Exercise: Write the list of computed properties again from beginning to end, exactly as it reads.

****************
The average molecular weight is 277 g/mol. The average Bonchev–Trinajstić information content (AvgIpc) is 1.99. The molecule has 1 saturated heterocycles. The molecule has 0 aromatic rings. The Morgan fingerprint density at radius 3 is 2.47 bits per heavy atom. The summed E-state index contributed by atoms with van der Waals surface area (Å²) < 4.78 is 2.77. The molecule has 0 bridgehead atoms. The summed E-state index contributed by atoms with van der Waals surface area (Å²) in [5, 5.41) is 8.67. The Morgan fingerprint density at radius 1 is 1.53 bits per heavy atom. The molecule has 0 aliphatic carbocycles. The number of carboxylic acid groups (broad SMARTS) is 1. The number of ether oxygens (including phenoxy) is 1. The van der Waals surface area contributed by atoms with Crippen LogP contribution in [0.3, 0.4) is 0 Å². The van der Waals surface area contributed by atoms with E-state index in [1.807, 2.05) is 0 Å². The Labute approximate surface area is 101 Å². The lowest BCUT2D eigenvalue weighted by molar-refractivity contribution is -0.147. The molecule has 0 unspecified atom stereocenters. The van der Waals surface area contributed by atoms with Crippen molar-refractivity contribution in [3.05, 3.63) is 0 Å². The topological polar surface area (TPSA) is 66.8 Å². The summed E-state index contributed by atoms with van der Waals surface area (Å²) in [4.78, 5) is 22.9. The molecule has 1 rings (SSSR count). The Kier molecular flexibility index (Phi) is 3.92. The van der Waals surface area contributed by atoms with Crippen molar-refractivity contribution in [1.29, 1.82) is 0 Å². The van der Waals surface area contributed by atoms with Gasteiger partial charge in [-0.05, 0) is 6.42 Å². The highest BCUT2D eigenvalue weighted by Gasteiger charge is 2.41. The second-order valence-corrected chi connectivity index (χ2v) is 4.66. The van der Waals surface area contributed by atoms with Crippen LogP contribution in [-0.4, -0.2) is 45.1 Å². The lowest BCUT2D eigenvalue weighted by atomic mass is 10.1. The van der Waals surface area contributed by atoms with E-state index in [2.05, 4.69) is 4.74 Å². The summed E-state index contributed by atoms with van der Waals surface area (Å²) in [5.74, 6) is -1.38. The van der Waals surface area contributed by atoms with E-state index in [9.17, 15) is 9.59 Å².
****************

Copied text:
The average molecular weight is 277 g/mol. The average Bonchev–Trinajstić information content (AvgIpc) is 1.99. The molecule has 1 saturated heterocycles. The molecule has 0 aromatic rings. The Morgan fingerprint density at radius 3 is 2.47 bits per heavy atom. The summed E-state index contributed by atoms with van der Waals surface area (Å²) < 4.78 is 2.77. The molecule has 0 bridgehead atoms. The summed E-state index contributed by atoms with van der Waals surface area (Å²) in [5, 5.41) is 8.67. The Morgan fingerprint density at radius 1 is 1.53 bits per heavy atom. The molecule has 0 aliphatic carbocycles. The number of carboxylic acid groups (broad SMARTS) is 1. The number of ether oxygens (including phenoxy) is 1. The van der Waals surface area contributed by atoms with Crippen LogP contribution in [0.3, 0.4) is 0 Å². The van der Waals surface area contributed by atoms with E-state index in [1.807, 2.05) is 0 Å². The Labute approximate surface area is 101 Å². The lowest BCUT2D eigenvalue weighted by molar-refractivity contribution is -0.147. The molecule has 0 unspecified atom stereocenters. The van der Waals surface area contributed by atoms with Crippen molar-refractivity contribution in [3.05, 3.63) is 0 Å². The topological polar surface area (TPSA) is 66.8 Å². The summed E-state index contributed by atoms with van der Waals surface area (Å²) in [4.78, 5) is 22.9. The molecule has 1 rings (SSSR count). The Kier molecular flexibility index (Phi) is 3.92. The van der Waals surface area contributed by atoms with Crippen molar-refractivity contribution in [1.29, 1.82) is 0 Å². The van der Waals surface area contributed by atoms with Gasteiger partial charge in [-0.05, 0) is 6.42 Å². The highest BCUT2D eigenvalue weighted by Gasteiger charge is 2.41. The second-order valence-corrected chi connectivity index (χ2v) is 4.66. The van der Waals surface area contributed by atoms with Crippen LogP contribution in [-0.4, -0.2) is 45.1 Å². The lowest BCUT2D eigenvalue weighted by atomic mass is 10.1. The van der Waals surface area contributed by atoms with E-state index in [2.05, 4.69) is 4.74 Å². The summed E-state index contributed by atoms with van der Waals surface area (Å²) in [5.74, 6) is -1.38. The van der Waals surface area contributed by atoms with E-state index in [9.17, 15) is 9.59 Å².